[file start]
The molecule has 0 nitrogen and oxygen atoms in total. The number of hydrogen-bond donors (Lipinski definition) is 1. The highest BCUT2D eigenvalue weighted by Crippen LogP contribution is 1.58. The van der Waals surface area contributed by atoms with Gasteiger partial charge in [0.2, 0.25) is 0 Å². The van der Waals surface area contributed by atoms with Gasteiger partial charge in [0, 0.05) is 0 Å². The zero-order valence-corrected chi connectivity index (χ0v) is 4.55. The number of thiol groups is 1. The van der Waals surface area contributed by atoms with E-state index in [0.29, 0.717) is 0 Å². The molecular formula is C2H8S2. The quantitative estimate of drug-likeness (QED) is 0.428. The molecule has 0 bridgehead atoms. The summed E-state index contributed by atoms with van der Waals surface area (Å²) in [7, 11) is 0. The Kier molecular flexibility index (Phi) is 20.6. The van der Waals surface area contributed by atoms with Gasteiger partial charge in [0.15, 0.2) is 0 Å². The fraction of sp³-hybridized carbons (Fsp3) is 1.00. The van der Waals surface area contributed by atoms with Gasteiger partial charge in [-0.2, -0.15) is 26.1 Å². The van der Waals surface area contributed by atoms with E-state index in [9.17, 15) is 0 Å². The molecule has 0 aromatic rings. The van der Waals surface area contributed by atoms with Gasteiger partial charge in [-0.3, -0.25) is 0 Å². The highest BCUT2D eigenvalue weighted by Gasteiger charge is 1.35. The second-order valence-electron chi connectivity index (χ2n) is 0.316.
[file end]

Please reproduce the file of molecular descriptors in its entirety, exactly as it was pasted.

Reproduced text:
The molecule has 0 nitrogen and oxygen atoms in total. The number of hydrogen-bond donors (Lipinski definition) is 1. The highest BCUT2D eigenvalue weighted by Crippen LogP contribution is 1.58. The van der Waals surface area contributed by atoms with Gasteiger partial charge in [0.2, 0.25) is 0 Å². The van der Waals surface area contributed by atoms with Gasteiger partial charge in [0, 0.05) is 0 Å². The zero-order valence-corrected chi connectivity index (χ0v) is 4.55. The number of thiol groups is 1. The van der Waals surface area contributed by atoms with E-state index in [0.29, 0.717) is 0 Å². The molecular formula is C2H8S2. The quantitative estimate of drug-likeness (QED) is 0.428. The molecule has 0 bridgehead atoms. The summed E-state index contributed by atoms with van der Waals surface area (Å²) in [7, 11) is 0. The Kier molecular flexibility index (Phi) is 20.6. The van der Waals surface area contributed by atoms with Gasteiger partial charge in [0.15, 0.2) is 0 Å². The fraction of sp³-hybridized carbons (Fsp3) is 1.00. The van der Waals surface area contributed by atoms with Gasteiger partial charge in [-0.2, -0.15) is 26.1 Å². The van der Waals surface area contributed by atoms with E-state index in [9.17, 15) is 0 Å². The molecule has 0 aromatic rings. The van der Waals surface area contributed by atoms with Gasteiger partial charge in [-0.3, -0.25) is 0 Å². The highest BCUT2D eigenvalue weighted by Gasteiger charge is 1.35. The second-order valence-electron chi connectivity index (χ2n) is 0.316.